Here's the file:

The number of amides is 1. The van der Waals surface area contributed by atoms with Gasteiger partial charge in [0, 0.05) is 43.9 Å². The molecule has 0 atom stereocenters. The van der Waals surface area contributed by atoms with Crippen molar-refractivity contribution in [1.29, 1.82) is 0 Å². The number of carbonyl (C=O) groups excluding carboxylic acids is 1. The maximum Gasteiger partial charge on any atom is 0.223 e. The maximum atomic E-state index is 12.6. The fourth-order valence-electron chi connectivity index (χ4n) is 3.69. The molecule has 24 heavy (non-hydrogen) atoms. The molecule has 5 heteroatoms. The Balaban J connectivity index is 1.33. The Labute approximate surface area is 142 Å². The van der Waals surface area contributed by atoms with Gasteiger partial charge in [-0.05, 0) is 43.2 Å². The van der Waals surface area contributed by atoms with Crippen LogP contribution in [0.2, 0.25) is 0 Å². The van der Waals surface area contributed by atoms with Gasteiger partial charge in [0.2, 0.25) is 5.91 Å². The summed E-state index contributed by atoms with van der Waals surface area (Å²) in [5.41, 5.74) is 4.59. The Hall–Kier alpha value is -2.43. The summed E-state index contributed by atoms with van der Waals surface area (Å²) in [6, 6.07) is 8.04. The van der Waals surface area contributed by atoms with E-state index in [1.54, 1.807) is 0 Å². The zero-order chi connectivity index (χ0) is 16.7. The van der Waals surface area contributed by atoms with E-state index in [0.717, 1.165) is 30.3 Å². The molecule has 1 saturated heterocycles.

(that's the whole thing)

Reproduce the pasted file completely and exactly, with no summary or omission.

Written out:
The number of amides is 1. The van der Waals surface area contributed by atoms with Gasteiger partial charge in [0, 0.05) is 43.9 Å². The molecule has 0 atom stereocenters. The van der Waals surface area contributed by atoms with Crippen molar-refractivity contribution in [1.29, 1.82) is 0 Å². The number of carbonyl (C=O) groups excluding carboxylic acids is 1. The maximum Gasteiger partial charge on any atom is 0.223 e. The maximum atomic E-state index is 12.6. The fourth-order valence-electron chi connectivity index (χ4n) is 3.69. The molecule has 24 heavy (non-hydrogen) atoms. The molecule has 5 heteroatoms. The Balaban J connectivity index is 1.33. The Labute approximate surface area is 142 Å². The van der Waals surface area contributed by atoms with Gasteiger partial charge in [-0.05, 0) is 43.2 Å². The van der Waals surface area contributed by atoms with Crippen LogP contribution in [0.2, 0.25) is 0 Å². The van der Waals surface area contributed by atoms with Gasteiger partial charge in [0.2, 0.25) is 5.91 Å². The summed E-state index contributed by atoms with van der Waals surface area (Å²) in [5.41, 5.74) is 4.59. The Hall–Kier alpha value is -2.43. The summed E-state index contributed by atoms with van der Waals surface area (Å²) in [6, 6.07) is 8.04. The van der Waals surface area contributed by atoms with E-state index in [1.54, 1.807) is 0 Å². The zero-order chi connectivity index (χ0) is 16.7. The van der Waals surface area contributed by atoms with E-state index in [0.717, 1.165) is 30.3 Å². The molecule has 1 saturated heterocycles.